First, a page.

111 'consensus' that doesn't change the fact that you're 2 personally accountable for all of the decisions of your 3 government of the day? 4 A: Well, I usually end up being 5 politically accountable, yes. 6 Q: You'd agree with me that as a leader 7 you tend or did, in fact, in your case set the tone for 8 your government; set the tone for your policies? 9 A: I articulated the policies that we 10 had. So you can interpret that any way you wish I guess. 11 I... 12 Q: Would you agree with me that you 13 played a personal role in appointing members of your 14 Cabinet? 15 A: Yes. 16 Q: That you would -- if you were 17 displeased with performance or, in fact, worse if a 18 Cabinet member engaged in some form or serious misconduct 19 you'd be responsible for holding them accountable? 20 A: I would be politically responsible 21 and it ultimately would be up to me to hold them 22 accountable? 23 Q: And that's what leaders do, correct? 24 A: I think so. 25 Q: During the course of your evidence,
121 that is, you started testifying on February 14th have you 2 had any communications with anyone about your evidence 3 outside of this room? 4 A: No. 5 Q: Could you assist the Commission with 6 when the last time you would have spoken to Debra Hutton? 7 A: Probably this -- last Friday. 8 Q: What date would that be? 9 A: I don't know, 17th? 10 Q: Did the issue of Ipperwash come up? 11 A: Yes. 12 Q: What did you talk about in respect of 13 Ipperwash? 14 A: Media coverage, what tone of it, I 15 suppose, or the media coverage that was there; very, very 16 general with regards to that; nothing with regards to 17 evidence. 18 Q: And you'd agree with me that in order 19 to talk about the media coverage, you would have had to 20 read the media? 21 A: I've read not all but a fair bit of 22 the media coverage, yes. 23 Q: You've read the media coverage as it 24 pertains to your evidence? 25 A: I've read whatever -- maybe half the
131 media coverage, seen some of the news reports since I've 2 been testifying, if that's what you mean, yeah. 3 Q: And you would have discussed that 4 coverage as it pertained to your evidence with Ms. 5 Hutton? 6 A: Not really, no. 7 Q: Well, when you said, "I talked to Ms. 8 Hutton about the media coverage," you were referring to 9 the media coverage that pertained to you? 10 A: I think the total of the conversation 11 on that as opposed to the PC leadership convention that 12 we talked about so the total conversation may have been 13 five (5) minutes, it might have been thirty (30) seconds, 14 a minute, stuff like, Seems to be going well, Thank you 15 very much, now, How's Tim doing with the convention? 16 Q: And would that have been the only 17 time since you started testifying that you talked to Ms. 18 Hutton? 19 A: To the best of my knowledge, yes. 20 Q: Well, we're only talking the last 21 week, sir, so -- 22 A: I -- I don't recall talking to her 23 other than that so... 24 Q: You recall how definitive you were 25 with Mr. Rosenthal about whether Fox introduced himself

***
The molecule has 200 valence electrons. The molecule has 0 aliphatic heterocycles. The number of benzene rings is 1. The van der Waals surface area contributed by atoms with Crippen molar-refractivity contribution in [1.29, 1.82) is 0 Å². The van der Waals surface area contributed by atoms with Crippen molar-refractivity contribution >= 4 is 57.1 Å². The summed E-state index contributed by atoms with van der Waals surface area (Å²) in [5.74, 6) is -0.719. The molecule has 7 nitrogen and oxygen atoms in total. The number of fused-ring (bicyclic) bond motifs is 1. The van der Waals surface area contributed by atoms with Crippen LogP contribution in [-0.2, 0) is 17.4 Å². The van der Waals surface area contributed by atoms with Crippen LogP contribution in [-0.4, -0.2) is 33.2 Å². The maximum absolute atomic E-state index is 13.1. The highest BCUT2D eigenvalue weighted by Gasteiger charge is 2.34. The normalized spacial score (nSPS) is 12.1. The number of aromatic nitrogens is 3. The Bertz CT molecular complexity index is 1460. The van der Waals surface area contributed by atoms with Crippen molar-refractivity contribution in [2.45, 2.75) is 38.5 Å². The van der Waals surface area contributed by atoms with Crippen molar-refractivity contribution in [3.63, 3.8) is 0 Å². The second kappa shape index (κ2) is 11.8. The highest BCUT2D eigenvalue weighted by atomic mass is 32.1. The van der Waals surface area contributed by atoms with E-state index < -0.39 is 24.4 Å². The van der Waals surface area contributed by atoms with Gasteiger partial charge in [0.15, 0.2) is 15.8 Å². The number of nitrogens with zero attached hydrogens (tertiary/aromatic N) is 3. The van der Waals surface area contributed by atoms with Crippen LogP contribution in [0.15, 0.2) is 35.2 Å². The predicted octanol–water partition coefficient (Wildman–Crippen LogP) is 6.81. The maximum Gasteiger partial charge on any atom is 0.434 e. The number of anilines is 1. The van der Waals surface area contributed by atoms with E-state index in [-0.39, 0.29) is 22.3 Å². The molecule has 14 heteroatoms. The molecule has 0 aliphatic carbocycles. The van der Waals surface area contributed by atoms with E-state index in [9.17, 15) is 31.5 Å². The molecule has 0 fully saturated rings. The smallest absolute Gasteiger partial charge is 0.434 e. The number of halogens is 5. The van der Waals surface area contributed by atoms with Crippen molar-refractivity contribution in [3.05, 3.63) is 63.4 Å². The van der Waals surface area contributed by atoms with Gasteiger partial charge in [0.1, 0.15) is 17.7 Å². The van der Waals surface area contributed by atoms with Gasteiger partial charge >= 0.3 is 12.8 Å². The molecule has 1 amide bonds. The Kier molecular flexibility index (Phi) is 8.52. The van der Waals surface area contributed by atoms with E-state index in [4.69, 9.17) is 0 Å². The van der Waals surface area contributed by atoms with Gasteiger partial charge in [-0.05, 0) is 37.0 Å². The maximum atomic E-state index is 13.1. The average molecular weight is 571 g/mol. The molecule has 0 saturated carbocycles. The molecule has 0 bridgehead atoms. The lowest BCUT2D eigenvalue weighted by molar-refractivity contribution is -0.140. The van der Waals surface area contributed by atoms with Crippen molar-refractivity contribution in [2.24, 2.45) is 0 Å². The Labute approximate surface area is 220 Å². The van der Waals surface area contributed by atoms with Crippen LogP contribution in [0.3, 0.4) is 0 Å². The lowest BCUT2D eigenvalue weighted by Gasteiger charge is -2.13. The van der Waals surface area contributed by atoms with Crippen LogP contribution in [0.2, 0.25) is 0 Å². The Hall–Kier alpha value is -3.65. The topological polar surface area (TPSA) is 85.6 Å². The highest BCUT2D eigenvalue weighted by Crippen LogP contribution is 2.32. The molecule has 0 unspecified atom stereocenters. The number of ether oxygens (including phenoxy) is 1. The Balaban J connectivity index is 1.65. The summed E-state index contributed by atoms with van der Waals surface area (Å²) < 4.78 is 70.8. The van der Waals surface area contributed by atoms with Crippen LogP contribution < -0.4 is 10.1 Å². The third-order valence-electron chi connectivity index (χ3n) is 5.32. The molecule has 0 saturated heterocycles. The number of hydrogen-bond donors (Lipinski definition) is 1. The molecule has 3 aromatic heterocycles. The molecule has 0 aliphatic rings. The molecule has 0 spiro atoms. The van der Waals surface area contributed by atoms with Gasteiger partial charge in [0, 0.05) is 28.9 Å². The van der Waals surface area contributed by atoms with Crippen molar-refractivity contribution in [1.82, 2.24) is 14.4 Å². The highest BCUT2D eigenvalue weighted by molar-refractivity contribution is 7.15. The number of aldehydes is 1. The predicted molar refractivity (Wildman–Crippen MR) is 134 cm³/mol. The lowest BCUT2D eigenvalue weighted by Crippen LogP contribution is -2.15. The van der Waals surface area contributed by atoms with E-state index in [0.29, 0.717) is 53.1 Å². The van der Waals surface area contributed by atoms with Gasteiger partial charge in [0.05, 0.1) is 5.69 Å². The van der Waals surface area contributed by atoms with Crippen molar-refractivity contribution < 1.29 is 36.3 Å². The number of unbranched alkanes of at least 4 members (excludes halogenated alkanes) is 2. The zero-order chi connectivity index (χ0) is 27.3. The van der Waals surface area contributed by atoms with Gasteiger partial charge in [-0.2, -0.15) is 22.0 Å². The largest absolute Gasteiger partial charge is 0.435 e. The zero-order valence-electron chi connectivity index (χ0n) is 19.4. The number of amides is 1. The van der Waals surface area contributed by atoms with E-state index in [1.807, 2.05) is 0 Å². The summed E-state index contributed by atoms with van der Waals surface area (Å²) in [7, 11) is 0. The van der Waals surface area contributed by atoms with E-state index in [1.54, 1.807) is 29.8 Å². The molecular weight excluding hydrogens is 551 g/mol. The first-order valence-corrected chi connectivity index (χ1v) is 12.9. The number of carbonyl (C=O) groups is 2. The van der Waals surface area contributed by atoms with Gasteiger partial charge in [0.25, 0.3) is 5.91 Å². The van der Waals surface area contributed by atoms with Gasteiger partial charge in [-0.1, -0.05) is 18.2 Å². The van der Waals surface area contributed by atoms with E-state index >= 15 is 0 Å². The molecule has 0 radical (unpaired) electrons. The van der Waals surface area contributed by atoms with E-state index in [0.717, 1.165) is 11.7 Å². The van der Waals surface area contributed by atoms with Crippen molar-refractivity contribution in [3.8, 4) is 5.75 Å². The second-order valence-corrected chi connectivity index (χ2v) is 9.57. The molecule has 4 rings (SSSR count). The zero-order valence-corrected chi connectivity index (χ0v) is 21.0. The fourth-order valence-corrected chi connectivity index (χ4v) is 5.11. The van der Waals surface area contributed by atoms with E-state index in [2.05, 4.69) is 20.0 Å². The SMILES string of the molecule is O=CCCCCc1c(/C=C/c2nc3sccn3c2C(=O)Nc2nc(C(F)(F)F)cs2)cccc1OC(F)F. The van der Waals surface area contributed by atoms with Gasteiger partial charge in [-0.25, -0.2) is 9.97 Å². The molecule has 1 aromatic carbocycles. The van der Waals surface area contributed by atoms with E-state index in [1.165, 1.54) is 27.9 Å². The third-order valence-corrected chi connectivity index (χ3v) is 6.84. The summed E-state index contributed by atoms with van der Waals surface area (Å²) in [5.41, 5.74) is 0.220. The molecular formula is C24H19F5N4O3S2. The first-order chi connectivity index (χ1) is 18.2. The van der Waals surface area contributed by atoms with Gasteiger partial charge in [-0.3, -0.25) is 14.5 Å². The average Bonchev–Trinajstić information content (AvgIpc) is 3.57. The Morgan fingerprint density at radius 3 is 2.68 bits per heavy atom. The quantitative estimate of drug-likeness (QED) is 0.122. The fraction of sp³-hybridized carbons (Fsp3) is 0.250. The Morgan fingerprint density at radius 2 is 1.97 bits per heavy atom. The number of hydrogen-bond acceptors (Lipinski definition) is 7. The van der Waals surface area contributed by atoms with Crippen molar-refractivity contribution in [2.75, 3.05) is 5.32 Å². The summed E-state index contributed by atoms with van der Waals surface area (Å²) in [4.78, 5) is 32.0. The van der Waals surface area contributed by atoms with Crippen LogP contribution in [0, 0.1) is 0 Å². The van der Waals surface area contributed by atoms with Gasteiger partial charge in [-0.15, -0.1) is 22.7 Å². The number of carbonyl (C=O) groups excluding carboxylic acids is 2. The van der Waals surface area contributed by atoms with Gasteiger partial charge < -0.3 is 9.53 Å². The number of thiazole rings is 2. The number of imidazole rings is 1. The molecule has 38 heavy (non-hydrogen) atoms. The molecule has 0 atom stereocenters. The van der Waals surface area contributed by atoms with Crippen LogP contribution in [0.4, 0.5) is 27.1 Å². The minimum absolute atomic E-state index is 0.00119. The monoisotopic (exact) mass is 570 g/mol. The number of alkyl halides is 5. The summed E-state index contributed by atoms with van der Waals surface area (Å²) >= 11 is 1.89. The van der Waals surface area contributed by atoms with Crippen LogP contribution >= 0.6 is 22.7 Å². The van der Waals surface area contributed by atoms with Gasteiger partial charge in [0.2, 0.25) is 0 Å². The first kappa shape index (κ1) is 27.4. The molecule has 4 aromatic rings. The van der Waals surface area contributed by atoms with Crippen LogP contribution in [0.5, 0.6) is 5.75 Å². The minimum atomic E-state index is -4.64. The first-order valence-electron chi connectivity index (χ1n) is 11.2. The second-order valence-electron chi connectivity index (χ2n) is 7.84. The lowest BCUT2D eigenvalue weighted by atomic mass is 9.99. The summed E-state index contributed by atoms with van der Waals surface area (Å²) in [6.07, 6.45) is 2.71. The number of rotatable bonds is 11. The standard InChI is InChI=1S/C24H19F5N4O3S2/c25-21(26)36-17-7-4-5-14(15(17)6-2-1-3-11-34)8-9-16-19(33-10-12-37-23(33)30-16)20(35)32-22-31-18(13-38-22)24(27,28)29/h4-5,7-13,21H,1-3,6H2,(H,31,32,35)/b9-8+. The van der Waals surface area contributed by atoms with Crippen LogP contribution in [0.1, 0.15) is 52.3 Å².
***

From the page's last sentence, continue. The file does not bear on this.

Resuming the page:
141 in September 1995. Can you be equally definitive about 2 what you said or did not say to Ms. Hutton and when? 3 We -- 4 COMMISSIONER SIDNEY LINDEN: That's not 5 necessary to put it that way, Mr. Falconer. 6 MR. JULIAN FALCONER: All right. Fair 7 enough. 8 COMMISSIONER SIDNEY LINDEN: It's not 9 necessary. 10 MR. JULIAN FALCONER: I'll -- I'll 11 rephrase. 12 COMMISSIONER SIDNEY LINDEN: Carry on. 13 MR. JULIAN FALCONER: Fair enough. 14 COMMISSIONER SIDNEY LINDEN: Thank you. 15 16 CONTINUED BY MR. JULIAN FALCONER: 17 Q: Can you assist me when you say I 18 don't recall? You either -- we're talking about what you 19 did in the last few days, sir. 20 Did you talk to Ms. Hutton any more than 21 one (1) occasion? 22 A: No. 23 Q: Thank you. 24 A: You're welcome. 25 Q: Other than Ms. Hutton since you
151 started testifying, have you discussed this matter with 2 anyone else? 3 A: I've had several e-mails. I've 4 discussed it with my wife, I've discussed it with -- 5 Q: I -- I don't want to get into 6 discussions with your -- your spouse or your lawyer, all 7 right? 8 COMMISSIONER SIDNEY LINDEN: No. 9 MR. JULIAN FALCONER: Just so you know 10 that those are areas that to be fair to you, sir, I -- I 11 don't want to go into. I simply -- other than your wife 12 and other than your lawyers -- 13 COMMISSIONER SIDNEY LINDEN: I -- I -- 14 MR. JULIAN FALCONER: -- have you talked 15 to anyone else? 16 THE WITNESS: I -- 17 COMMISSIONER SIDNEY LINDEN: I remind 18 you -- 19 THE WITNESS: -- instructions from my 20 lawyer. 21 COMMISSIONER SIDNEY LINDEN: -- I remind 22 you again, Mr. Falconer. This is a public inquiry. 23 It's not a trial. Every aspect of it is public. There's 24 a web cast, it's on live every day that everybody sees 25 every day.
161 MR. JULIAN FALCONER: Thank you. 2 COMMISSIONER SIDNEY LINDEN: So it's a 3 little different than in a trial where witnesses are 4 excluded and I hope you're not going where you might be 5 going. 6 MR. JULIAN FALCONER: No. I'm not going 7 there at all. I'm -- I'm simply asking the questions 8 that I've asked of other witnesses. 9 COMMISSIONER SIDNEY LINDEN: That's fine. 10 MR. JULIAN FALCONER: I don't plan to 11 treat this man differently and I just -- 12 COMMISSIONER SIDNEY LINDEN: That's fine. 13 Yes, Mr. -- 14 MR. PETER DOWNARD: This man is being 15 treated differently. No other witness has been -- has 16 been subjected to this sort of lengthy examination as -- 17 as to -- everything they've done outside the -- the 18 witness box -- 19 COMMISSIONER SIDNEY LINDEN: Well, -- 20 MR. PETER DOWNARD: -- while they're at 21 this Inquiry. 22 And in any event, the question was asked. 23 Has the Witness discussed his evidence outside the 24 Inquiry? And he said, No, it hasn't. 25 COMMISSIONER SIDNEY LINDEN: Yes.